The Alternative Photo Revolution show will be making two US stops before coming back to Toronto for the Contact Photo Festival in May 2017.
The second stop will be New Orleans with our contacts at the New Orleans Photo Alliance!
In 1840, the same year the now world-famous restaurant Antoine’s was established, Jules Lion opened the first photography studio in New Orleans. Lion, a lithographer, had traveled to Paris to learn the Daguerreotype process from none other than Daguerre himself. Since that time, New Orleans has had a rich and varied photographic history.
Notable New Orleans photographers include Jay Dearborn Edwards and Theodore Lilienthal, who were active during the Civil War and Reconstruction; E.J. Bellocq, famous for his Storyville portraits of prostitutes; Clarence John Laughlin, considered by many to be the first surrealist photographer in the U.S.; and Michael P. Smith, who documented the cultural landscape of New Orleans in the 1960’s and ’70’s and was the official Jazz Fest photographer until his passing in 2008. Photographers from around the world have worked in New Orleans as well including Walker Evans, Lee Friedlander, Edward Weston, Herman Leonard, and Robert Polidori to mention just a few.
The New Orleans Photo Alliance , begun in 2005 in the wake of Hurricane Katrina, continues to carry on this rich photographic tradition through its mission to encourage the understanding and appreciation of photography through exhibitions, opportunities and educational programs. This non-profit, volunteer run organization maintains a gallery in the Lower Garden District, sponsors PhotoNOLA the annual festival of photography, and administers two grants annually – the Michael P. Smith Fund for Documentary Photography and the Clarence John Laughlin Award – to help provide support to photographers whose work exhibits sustained artistic excellence, creative vision, and sustained commitment to their work.
New Orleans is home to many museums and galleries. A Gallery for Fine Photography is perhaps one of the preeminent photo galleries in the U.S. featuring prints from the earliest days of photography to the most contemporary work.
The New Orleans Museum of Art began its extensive photography collection in the late 1960’s and features prints by some of the greatest American photographers. The Ogden Museum of Southern Art has three rooms dedicated to photography and showcases contemporary and historic photography from throughout the South. The Contemporary Arts Center often includes photography in its exhibitions of contemporary art and The Louisiana State Museum and The Historic New Orleans Collection also have extensive photography collections. In addition to theses museums there are art galleries peppered throughout the city but you will find them concentrated primarily on Julia Street, Magazine Street and St. Claude Avenue. The Front, The New Orleans Community Print Shop and Darkroom, David Spielman Photography Gallery, Boyd Satellite Gallery, and Cole Pratt Gallery are just a few of these galleries that exhibit photography.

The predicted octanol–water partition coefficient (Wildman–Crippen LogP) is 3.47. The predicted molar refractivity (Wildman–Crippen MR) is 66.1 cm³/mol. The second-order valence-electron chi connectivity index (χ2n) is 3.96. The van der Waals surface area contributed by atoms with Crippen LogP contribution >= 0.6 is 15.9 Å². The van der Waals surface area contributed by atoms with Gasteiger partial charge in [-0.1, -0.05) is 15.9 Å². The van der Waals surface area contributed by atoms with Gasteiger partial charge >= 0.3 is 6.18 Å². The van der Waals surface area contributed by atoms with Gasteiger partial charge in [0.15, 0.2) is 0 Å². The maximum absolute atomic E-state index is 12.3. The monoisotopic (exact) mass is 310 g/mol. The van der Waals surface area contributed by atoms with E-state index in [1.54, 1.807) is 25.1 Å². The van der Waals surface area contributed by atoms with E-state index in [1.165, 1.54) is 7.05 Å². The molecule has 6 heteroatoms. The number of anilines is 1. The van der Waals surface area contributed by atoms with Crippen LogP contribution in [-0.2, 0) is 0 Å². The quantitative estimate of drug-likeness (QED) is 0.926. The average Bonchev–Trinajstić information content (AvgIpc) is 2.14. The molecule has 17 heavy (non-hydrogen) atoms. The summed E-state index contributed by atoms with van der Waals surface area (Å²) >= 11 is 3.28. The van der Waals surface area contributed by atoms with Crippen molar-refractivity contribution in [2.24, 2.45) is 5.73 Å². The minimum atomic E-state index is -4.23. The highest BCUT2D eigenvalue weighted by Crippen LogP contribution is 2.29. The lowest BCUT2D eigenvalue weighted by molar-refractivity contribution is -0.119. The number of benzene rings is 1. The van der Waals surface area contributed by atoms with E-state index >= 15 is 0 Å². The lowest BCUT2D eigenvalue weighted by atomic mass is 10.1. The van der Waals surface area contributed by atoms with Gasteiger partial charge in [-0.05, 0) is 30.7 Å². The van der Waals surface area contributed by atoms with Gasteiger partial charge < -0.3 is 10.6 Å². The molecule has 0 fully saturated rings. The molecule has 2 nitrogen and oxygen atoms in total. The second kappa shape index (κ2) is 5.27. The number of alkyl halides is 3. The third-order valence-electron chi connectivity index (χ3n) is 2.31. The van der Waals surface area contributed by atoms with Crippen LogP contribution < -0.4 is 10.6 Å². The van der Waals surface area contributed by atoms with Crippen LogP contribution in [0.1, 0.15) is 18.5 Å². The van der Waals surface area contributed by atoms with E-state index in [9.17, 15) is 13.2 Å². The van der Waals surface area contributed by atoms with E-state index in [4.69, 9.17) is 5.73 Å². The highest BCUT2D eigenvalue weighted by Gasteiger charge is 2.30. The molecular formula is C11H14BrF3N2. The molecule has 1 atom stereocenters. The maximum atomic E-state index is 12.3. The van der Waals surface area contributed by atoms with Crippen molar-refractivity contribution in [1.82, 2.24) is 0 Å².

Founded in 1718 by the French on the first high ground north of the mouth of the Mississippi River, New Orleans was alternately ruled by France and Spain before becoming an American city with the Louisiana Purchase in 1803. As a port city its culture has been a mix of French, Spanish, Native American, Creole, African and American and this variety is expressed most notably in its music and food. Known as the birthplace of Jazz thanks to Louis Armstrong, music still bubbles up from the street and you can find live music in venues throughout the city on any night of the week. For food, you can find everything from Creole to Cajun to Soul to modern fine dining with local seafood being the common denominator.
Exploring New Orleans is quite easy. After a stroll through the French Quarter you can take a quick ride across the Mississippi River on the Algiers Ferry which takes you to the second oldest neighborhood in New Orleans and the best views of the city. Back on the city side of the river the St. Charles Avenue streetcar will take you through downtown and the Garden District to the Uptown area which is home to Tulane and Loyola Universities, Audubon Park, and some of best 19th Century architecture in the city. After the return trip, a transfer to the Canal streetcar will take you all the way to City Park and the New Orleans Museum of Art. From there, it is a quick trip down Esplanade Ave. to the Bywater, St. Claude, and Ninth Ward neighborhoods where emerging artists showcase their work in many of the co-op galleries peppered throughout the area. For detailed information the New Orleans Visitors and Convention Bureau http:// www.neworleanscvb.com/ will have the latest information on things to do throughout the city. The Arts Council of New Orleans is a good guide to the arts and for a detailed list of restaurants browse the New Orleans Menu site.